• Fig. 6 shows an application scenario for a waveguide structure according to the second specific embodiment of the present invention.
    • Fig. 7 shows an application scenario for a waveguide structure according to the first specific embodiment of the present invention.
    • Fig. 8 shows an application scenario for a waveguide structure according to the second specific embodiment of the present invention.
    • Fig. 9 shows simulation results of a waveguide structure according to the first specific embodiment of the present invention.
    • Fig. 10 shows simulation results of a waveguide structure according to the second specific embodiment of the present invention.
    • Fig. 11 shows simulation results of an optical chip-to-chip coupling scheme using flip-chip bonding and a waveguide structure according to an embodiment of the present invention.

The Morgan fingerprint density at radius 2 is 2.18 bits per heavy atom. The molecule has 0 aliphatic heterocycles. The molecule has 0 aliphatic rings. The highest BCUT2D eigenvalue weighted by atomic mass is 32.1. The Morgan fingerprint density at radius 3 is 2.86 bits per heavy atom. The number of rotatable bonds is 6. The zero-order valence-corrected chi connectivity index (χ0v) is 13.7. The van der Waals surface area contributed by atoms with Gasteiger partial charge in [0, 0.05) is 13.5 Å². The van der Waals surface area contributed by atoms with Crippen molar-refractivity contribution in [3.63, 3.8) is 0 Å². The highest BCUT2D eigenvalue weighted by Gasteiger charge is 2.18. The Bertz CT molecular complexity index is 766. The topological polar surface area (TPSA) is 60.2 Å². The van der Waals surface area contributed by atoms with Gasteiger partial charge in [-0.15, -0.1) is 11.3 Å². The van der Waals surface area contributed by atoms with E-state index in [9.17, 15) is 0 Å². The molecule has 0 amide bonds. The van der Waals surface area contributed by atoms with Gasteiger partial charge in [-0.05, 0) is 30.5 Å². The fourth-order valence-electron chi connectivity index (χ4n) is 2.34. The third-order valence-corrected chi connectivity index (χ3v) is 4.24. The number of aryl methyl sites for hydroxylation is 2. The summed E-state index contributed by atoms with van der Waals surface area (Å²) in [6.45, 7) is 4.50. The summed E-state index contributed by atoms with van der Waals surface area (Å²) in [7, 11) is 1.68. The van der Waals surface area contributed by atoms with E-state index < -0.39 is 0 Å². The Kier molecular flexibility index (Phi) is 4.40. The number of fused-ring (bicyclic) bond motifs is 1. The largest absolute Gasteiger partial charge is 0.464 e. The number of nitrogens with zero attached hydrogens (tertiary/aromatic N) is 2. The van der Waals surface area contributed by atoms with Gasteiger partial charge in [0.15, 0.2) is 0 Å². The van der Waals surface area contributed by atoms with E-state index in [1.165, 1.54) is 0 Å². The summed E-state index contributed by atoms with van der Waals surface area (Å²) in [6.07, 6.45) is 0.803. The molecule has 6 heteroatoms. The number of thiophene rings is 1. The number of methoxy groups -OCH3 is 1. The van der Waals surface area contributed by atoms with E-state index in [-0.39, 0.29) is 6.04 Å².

• Fig. 12 shows simulation results of an optical chip-to-chip coupling scheme using flip-chip bonding and a waveguide structure according to an embodiment of the present invention.
    • Fig. 13 shows simulation results of an optical chip-to-chip coupling scheme using flip-chip bonding and a waveguide structure according to an embodiment of the present invention.
    • Fig. 14 shows a flow chart of a method according to an embodiment of the present invention.
    DETAILED DESCRIPTION OF EMBODIMENTS